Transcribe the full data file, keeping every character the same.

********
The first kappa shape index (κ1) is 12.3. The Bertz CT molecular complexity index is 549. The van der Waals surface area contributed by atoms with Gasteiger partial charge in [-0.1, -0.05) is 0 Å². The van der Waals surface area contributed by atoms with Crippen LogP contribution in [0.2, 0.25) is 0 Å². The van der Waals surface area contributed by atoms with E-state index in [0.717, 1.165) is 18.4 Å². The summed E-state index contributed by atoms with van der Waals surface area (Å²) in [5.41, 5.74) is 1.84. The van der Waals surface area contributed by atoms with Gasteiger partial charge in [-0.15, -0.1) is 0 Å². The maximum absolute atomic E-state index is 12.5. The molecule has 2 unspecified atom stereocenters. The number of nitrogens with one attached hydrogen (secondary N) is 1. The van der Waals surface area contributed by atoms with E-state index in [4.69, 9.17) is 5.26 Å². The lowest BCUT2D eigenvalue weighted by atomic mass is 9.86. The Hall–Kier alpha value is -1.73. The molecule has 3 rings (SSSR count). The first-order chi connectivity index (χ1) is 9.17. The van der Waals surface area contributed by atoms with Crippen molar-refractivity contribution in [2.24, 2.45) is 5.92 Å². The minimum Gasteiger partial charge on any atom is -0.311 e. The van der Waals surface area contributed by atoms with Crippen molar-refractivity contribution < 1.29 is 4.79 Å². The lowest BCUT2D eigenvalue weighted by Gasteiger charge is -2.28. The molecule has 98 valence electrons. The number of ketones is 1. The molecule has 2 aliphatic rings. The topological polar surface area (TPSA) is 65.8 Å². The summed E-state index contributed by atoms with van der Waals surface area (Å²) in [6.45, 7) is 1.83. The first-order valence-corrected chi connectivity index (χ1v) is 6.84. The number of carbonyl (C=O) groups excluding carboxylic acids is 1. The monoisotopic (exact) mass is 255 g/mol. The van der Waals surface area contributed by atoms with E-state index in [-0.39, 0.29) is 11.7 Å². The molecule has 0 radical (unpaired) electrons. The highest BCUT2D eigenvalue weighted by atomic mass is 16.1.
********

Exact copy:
The first kappa shape index (κ1) is 12.3. The Bertz CT molecular complexity index is 549. The van der Waals surface area contributed by atoms with Gasteiger partial charge in [-0.1, -0.05) is 0 Å². The van der Waals surface area contributed by atoms with Crippen LogP contribution in [0.2, 0.25) is 0 Å². The van der Waals surface area contributed by atoms with E-state index in [0.717, 1.165) is 18.4 Å². The summed E-state index contributed by atoms with van der Waals surface area (Å²) in [5.41, 5.74) is 1.84. The van der Waals surface area contributed by atoms with Gasteiger partial charge in [-0.15, -0.1) is 0 Å². The maximum absolute atomic E-state index is 12.5. The molecule has 2 unspecified atom stereocenters. The number of nitrogens with one attached hydrogen (secondary N) is 1. The van der Waals surface area contributed by atoms with E-state index in [4.69, 9.17) is 5.26 Å². The lowest BCUT2D eigenvalue weighted by atomic mass is 9.86. The Hall–Kier alpha value is -1.73. The molecule has 3 rings (SSSR count). The first-order chi connectivity index (χ1) is 9.17. The van der Waals surface area contributed by atoms with Crippen molar-refractivity contribution in [2.24, 2.45) is 5.92 Å². The minimum Gasteiger partial charge on any atom is -0.311 e. The van der Waals surface area contributed by atoms with Crippen molar-refractivity contribution < 1.29 is 4.79 Å². The lowest BCUT2D eigenvalue weighted by Gasteiger charge is -2.28. The molecule has 98 valence electrons. The number of ketones is 1. The molecule has 2 aliphatic rings. The topological polar surface area (TPSA) is 65.8 Å². The summed E-state index contributed by atoms with van der Waals surface area (Å²) in [6.45, 7) is 1.83. The first-order valence-corrected chi connectivity index (χ1v) is 6.84. The number of carbonyl (C=O) groups excluding carboxylic acids is 1. The monoisotopic (exact) mass is 255 g/mol. The van der Waals surface area contributed by atoms with E-state index in [-0.39, 0.29) is 11.7 Å². The molecule has 0 radical (unpaired) electrons. The highest BCUT2D eigenvalue weighted by atomic mass is 16.1.